Category: Textbooks

Foth and Ellis: Soil Fertility

Soil Fertility by Henry D. Foth and Boyd G. Ellis

This book is a hard-to-find item because it is out of print. It provides perhaps the simplest explanations around for the basic science behind soil advising. To make much use of this book does require remembering the basics from high school inorganic chemistry.





This book has been written to serve as a text for a soil fertility course at the
j u n i o r – s e n i o r level and at the master’s level for students who have had an
introductory course in soil science and several basic science courses. We
have chosen to cover the most essential topics and not produce an all-inclusive
text to serve as a reference book. T h e treatment is an evolutionary one
which considers soils as dynamic, ever-changing bodies.
There has been major progress over the past three decades in the
accumulation of new knowledge and development of theories in the fields
of soil science, agronomy, plant physiology, and plant nutrition. Thus, the
production of this book has been an exciting challenge to integrate the most
recent information about soil fertility with the knowledge and theories
about weathering and soil evolution, mineralogy, exchange chemistry, soil
taxonomy, fertilizer technology, and plant growth and nutrition.
Soils are one of the world’s most important resources. We hope that
the information put forth in this book will help to increase the food supply
for the world’s expanding population.
We extend our special thanks to Mary Foth for the graphic art work
and to Nate Rufe for photographing the mineral models.
Henry D. Foth
Boyd G. Ellis
East Lansing, Michigan
June 1988

Weaver – Root Developments of Vegetable Crops

By John E. Weaver
Professor of Plant Ecology, University of Nebraska
William E. Bruner
Instructor in Botany, University of Nebraska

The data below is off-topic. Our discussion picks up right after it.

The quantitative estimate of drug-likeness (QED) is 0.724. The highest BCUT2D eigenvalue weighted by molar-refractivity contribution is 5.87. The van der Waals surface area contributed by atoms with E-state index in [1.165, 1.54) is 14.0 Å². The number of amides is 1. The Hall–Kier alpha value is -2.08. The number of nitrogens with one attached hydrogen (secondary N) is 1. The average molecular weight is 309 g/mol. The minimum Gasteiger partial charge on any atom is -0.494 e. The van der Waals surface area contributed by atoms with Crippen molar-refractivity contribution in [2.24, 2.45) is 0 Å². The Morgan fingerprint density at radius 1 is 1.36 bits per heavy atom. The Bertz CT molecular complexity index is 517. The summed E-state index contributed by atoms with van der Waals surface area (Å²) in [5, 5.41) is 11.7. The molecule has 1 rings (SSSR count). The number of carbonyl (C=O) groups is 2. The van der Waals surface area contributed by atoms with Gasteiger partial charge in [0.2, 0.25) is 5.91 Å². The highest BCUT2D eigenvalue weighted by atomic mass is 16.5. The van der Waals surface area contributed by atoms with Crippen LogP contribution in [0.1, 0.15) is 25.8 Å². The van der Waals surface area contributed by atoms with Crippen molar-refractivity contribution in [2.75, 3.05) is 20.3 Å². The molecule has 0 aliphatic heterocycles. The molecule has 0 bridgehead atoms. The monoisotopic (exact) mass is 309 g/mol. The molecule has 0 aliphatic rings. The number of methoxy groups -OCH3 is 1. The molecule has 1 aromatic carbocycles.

“The plant is the most important agent in crop production. Soils, cultivation,
fertilizers, irrigation, and other factors, in a sense, are all more or less subsidiary.
Soils are modified by cultivation, by adding manure or other fertilizers, by drainage or
irrigation, and in other ways with the express purpose of changing the environment so
as to stimulate plants to increased productivity. Hence, it is not surprising that from
time immemorial extended observations and, later, experiments have been made upon
the aerial growth of crops under varying conditions. In fact an almost bewildering
array of literature has resulted. But quite the converse is true of the underground parts.
The root development of vegetable crops has received relatively little attention, and
indeed accurate information is rarely to be found. The roots of plants are the least
known, least understood, and least appreciated part of the plant. This is undoubtedly
due to the fact that they are effectually hidden from sight. Notwithstanding the
extreme difficulty and tediousness of laying the roots bare for study, it is not only
remarkable but also extremely unfortunate that such investigations have been so long